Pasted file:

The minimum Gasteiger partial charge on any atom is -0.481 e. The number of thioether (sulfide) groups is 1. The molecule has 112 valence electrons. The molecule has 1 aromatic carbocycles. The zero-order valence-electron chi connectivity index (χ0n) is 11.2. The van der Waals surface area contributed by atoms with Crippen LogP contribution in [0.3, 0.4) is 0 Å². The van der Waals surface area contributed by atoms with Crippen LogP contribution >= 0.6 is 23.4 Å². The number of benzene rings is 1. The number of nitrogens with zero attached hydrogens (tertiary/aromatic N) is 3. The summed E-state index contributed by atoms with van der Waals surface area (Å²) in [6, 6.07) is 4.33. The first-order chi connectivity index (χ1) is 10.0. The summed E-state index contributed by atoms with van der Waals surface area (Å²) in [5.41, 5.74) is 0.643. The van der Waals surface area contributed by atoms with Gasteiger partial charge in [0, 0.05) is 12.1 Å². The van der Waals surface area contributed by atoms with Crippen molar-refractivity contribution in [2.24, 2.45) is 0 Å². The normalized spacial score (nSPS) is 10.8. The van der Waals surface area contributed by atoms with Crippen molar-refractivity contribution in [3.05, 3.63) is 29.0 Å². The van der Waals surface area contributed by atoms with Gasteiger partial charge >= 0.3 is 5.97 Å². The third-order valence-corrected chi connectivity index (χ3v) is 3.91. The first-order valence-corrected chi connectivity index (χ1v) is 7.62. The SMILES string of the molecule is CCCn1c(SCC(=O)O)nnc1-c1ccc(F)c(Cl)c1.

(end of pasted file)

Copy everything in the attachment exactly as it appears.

The minimum Gasteiger partial charge on any atom is -0.481 e. The number of thioether (sulfide) groups is 1. The molecule has 112 valence electrons. The molecule has 1 aromatic carbocycles. The zero-order valence-electron chi connectivity index (χ0n) is 11.2. The van der Waals surface area contributed by atoms with Crippen LogP contribution in [0.3, 0.4) is 0 Å². The van der Waals surface area contributed by atoms with Crippen LogP contribution >= 0.6 is 23.4 Å². The number of benzene rings is 1. The number of nitrogens with zero attached hydrogens (tertiary/aromatic N) is 3. The summed E-state index contributed by atoms with van der Waals surface area (Å²) in [6, 6.07) is 4.33. The first-order chi connectivity index (χ1) is 10.0. The summed E-state index contributed by atoms with van der Waals surface area (Å²) in [5.41, 5.74) is 0.643. The van der Waals surface area contributed by atoms with Gasteiger partial charge in [0, 0.05) is 12.1 Å². The van der Waals surface area contributed by atoms with Crippen molar-refractivity contribution in [2.24, 2.45) is 0 Å². The normalized spacial score (nSPS) is 10.8. The van der Waals surface area contributed by atoms with Crippen molar-refractivity contribution in [3.05, 3.63) is 29.0 Å². The van der Waals surface area contributed by atoms with Gasteiger partial charge >= 0.3 is 5.97 Å². The third-order valence-corrected chi connectivity index (χ3v) is 3.91. The first-order valence-corrected chi connectivity index (χ1v) is 7.62. The SMILES string of the molecule is CCCn1c(SCC(=O)O)nnc1-c1ccc(F)c(Cl)c1.